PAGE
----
Long Beach Symphony to Feature the Music of Beethoven and Shostakovich Saturday April 25
2015-04-22 · By Editor
Long Beach Symphony’s penultimate concert of its 80th season will take place on Saturday, April 25 at 8:00 p.m. in the Terrace Theater of the Long Beach Performing Arts Center (300 E. Ocean Blvd). Guest conductor Lucas Richman, who currently serves as Music Director for the Knoxville Symphony Orchestra as well as for the symphony in Bangor, Maine will lead the orchestra in a program of powerful music.
To open the concert, Maestro Richman will treat audiences to Beethoven’s Egmont Overture, a nine-minute stand-alone work that was written to accompany the play written by Goethe. The concert continues with a staple of the violin repertoire, Chausson’s Poème for Violin and Orchestra, with the Symphony’s own Concertmaster, Roger Wilkie, taking center stage as soloist in this rhapsodic work with tensions that ebb and flow in an advanced harmonic style. Chausson’s work lies between the late Romanticism of Wagner and the impressionism of DeBussy, and he was heavily influenced by the chromaticism of Cesar Franck.
The second half of the concert features Shostakovich’s four-movement Symphony No. 5 in D minor; a work that was composed in 1937 at the height of Stalin’s regime – a time when the Communist Party strongly denounced Dmitri Shostakovich’s existing works. Fearing for his life, Shostakovich ended the fifth symphony with a rousing march. But many questions surround Shostakovich’s intent. Was the symphony meant to celebrate Stalin’s regime? Or did it contain hidden messages that actually protested that system? Remarkably, Shostakovich’s Symphony No. 5 found immediate favor with both Russian audiences and official critics.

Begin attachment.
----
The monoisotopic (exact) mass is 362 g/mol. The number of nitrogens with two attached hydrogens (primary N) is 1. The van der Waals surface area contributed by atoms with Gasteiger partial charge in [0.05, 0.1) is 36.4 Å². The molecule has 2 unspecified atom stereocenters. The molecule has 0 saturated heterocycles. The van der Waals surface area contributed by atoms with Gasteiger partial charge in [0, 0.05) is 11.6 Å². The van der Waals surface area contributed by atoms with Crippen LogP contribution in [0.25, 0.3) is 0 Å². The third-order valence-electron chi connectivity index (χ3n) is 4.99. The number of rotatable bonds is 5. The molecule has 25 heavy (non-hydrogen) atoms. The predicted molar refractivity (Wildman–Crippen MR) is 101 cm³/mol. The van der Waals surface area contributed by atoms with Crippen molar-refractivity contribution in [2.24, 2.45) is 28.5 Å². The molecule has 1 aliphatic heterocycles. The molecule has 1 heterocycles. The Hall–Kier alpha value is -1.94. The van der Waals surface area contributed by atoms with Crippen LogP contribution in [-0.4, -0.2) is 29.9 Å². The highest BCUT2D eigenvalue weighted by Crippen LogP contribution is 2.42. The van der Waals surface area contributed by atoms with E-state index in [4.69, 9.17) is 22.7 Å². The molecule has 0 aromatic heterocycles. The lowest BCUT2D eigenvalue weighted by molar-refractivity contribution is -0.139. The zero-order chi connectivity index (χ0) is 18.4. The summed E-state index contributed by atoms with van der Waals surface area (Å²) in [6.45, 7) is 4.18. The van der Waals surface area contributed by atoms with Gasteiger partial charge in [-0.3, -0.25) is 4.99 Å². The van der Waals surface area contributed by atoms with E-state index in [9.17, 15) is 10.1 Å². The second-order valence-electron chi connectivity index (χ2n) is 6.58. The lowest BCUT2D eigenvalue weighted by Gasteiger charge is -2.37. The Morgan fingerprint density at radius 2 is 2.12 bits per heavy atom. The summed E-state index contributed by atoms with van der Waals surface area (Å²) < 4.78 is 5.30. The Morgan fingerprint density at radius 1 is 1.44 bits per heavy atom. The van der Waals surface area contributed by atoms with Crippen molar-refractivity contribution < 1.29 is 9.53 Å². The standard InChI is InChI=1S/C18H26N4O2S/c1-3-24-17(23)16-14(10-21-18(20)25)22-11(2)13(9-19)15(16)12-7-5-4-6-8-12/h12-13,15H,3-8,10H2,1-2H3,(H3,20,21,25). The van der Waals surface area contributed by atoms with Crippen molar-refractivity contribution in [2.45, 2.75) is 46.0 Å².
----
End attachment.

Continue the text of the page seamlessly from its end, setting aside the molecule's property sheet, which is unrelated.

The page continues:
Years after writing this symphony, Shostakovich is alleged to have said, “I think it is clear to everyone what happens in the Fifth. The rejoicing is forced, created under threat. It’s as if someone were beating you with a stick and saying, ‘Your business is rejoicing, your business is rejoicing …’”
During Maestro Richman’s week-long visit to Long Beach, he will, among other activities, conduct a Master Class at Milliken High School with their orchestra as part of a community engagement program developed by the Symphony for all of its guest conductors. He will also conduct the 7:00 p.m. pre-concert talk, during which he will converse with the Symphony’s Concertmaster and soloist, Roger Wilkie.
Executive Director of the Symphony, Kelly Ruggirello, commented on the importance of allowing interaction between the guest conductors and various community constituents stating, “By interacting from the stage, meeting our staff, our Board, and the families that call Long Beach home, our guest conductors get a glimpse of what makes Long Beach Symphony such a special and important institution in Southern California. When our Artistic Director is chosen, that connection with the local area becomes paramount.”
The Long Beach Symphony Classical concert series is sponsored, in part, by Lexus.
Tickets start at $21; student tickets are available for $10. For more information or to purchase tickets, please visit the Symphony’s website at www.longbeachsymphony.org or call 562-436-3203.